Warka is one of the oldest towns in Poland. Its name was first mentioned in 13th-century records when it began as a trading center. The origin of its name is obscure. I could have been derived from the Polish word warowac meaning "to guard", reflecting the early medieval function of guarding the access to the whole area adjacent to the Pilica estuary. Another hypothesis is that the name stems from one of the most widespread occupations of the local population: beer brewing--warzyc in Polish.

The most famous citizen of Warka was Casimir Pulaski who was born there on March 4, 1747. In 1768, he joined a confederation of Polish gentry organized to defend the country from encroachment by the three great superpowers of the day: Russia, Austro-Hungary and Prussia. He fought numerous battles in Poland, some more successful than others. In 1771, he was part of a plot to kidnap the Polish king Stanislaus Augustus Poniatowski which failed. He fled Poland to Germany and France and then to the United States.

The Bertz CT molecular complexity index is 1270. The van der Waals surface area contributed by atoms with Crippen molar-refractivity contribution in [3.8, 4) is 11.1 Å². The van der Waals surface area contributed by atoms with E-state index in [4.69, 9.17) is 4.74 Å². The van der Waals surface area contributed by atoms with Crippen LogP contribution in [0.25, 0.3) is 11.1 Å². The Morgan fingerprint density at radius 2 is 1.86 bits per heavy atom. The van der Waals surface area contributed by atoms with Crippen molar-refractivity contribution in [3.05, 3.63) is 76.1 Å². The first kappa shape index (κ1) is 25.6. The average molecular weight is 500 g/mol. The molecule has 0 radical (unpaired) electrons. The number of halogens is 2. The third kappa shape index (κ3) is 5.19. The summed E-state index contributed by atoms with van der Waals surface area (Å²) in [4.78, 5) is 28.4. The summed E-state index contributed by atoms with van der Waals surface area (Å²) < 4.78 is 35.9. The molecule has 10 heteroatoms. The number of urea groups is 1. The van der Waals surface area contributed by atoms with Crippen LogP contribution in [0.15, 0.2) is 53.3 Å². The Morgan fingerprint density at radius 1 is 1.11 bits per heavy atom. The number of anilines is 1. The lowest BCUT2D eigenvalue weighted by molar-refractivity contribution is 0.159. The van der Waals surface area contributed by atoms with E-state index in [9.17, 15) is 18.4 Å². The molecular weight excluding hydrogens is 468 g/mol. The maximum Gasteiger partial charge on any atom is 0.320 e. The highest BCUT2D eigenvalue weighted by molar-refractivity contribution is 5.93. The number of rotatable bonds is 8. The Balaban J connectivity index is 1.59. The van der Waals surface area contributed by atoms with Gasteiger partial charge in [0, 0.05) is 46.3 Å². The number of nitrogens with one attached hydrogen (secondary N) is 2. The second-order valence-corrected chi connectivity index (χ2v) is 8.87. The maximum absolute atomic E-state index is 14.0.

His very first contacts with the American troops revealed to him their weakness and lack of professional training. He sent a letter to commander-in-chief George Washington expressing his desire to serve under his command in the war for independence from England. He was made a brigadier general and commander of the cavalry by Congress. He fought in the battles of Brandywine Creek (Pennsylvania), Germantown (Pennsylvania) and Haddonfield (New Jersey), Little Egg Harbor (New Jersey) and Charleston (South Carolina). On October 9, 1779, he took part in a cavalry charge against Fort Spring Hill in Savannah, Georgia, and was mortally wounded. He was taken aboard a ship and died two days later and was buried at sea. A museum in his honor exists in Warka. It contains pictures and artifacts from his Polish and American exploits.